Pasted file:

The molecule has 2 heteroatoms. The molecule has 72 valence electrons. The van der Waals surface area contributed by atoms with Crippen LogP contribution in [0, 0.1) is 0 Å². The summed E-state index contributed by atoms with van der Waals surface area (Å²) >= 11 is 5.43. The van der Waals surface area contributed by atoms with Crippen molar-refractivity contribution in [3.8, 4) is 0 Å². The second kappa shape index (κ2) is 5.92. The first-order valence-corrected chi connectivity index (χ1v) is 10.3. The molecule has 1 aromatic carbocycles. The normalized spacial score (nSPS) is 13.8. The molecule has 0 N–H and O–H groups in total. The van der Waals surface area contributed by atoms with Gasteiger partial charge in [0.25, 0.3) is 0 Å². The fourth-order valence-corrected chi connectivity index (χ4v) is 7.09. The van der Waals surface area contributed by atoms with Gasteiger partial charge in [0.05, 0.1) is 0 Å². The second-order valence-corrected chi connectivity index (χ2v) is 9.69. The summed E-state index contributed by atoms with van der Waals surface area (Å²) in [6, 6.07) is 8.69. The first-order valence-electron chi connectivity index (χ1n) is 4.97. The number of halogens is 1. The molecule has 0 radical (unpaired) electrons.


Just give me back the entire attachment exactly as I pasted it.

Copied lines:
The molecule has 2 heteroatoms. The molecule has 72 valence electrons. The van der Waals surface area contributed by atoms with Crippen LogP contribution in [0, 0.1) is 0 Å². The summed E-state index contributed by atoms with van der Waals surface area (Å²) >= 11 is 5.43. The van der Waals surface area contributed by atoms with Crippen molar-refractivity contribution in [3.8, 4) is 0 Å². The second kappa shape index (κ2) is 5.92. The first-order valence-corrected chi connectivity index (χ1v) is 10.3. The molecule has 1 aromatic carbocycles. The normalized spacial score (nSPS) is 13.8. The molecule has 0 N–H and O–H groups in total. The van der Waals surface area contributed by atoms with Gasteiger partial charge in [0.25, 0.3) is 0 Å². The fourth-order valence-corrected chi connectivity index (χ4v) is 7.09. The van der Waals surface area contributed by atoms with Gasteiger partial charge in [0.05, 0.1) is 0 Å². The second-order valence-corrected chi connectivity index (χ2v) is 9.69. The summed E-state index contributed by atoms with van der Waals surface area (Å²) in [6, 6.07) is 8.69. The first-order valence-electron chi connectivity index (χ1n) is 4.97. The number of halogens is 1. The molecule has 0 radical (unpaired) electrons.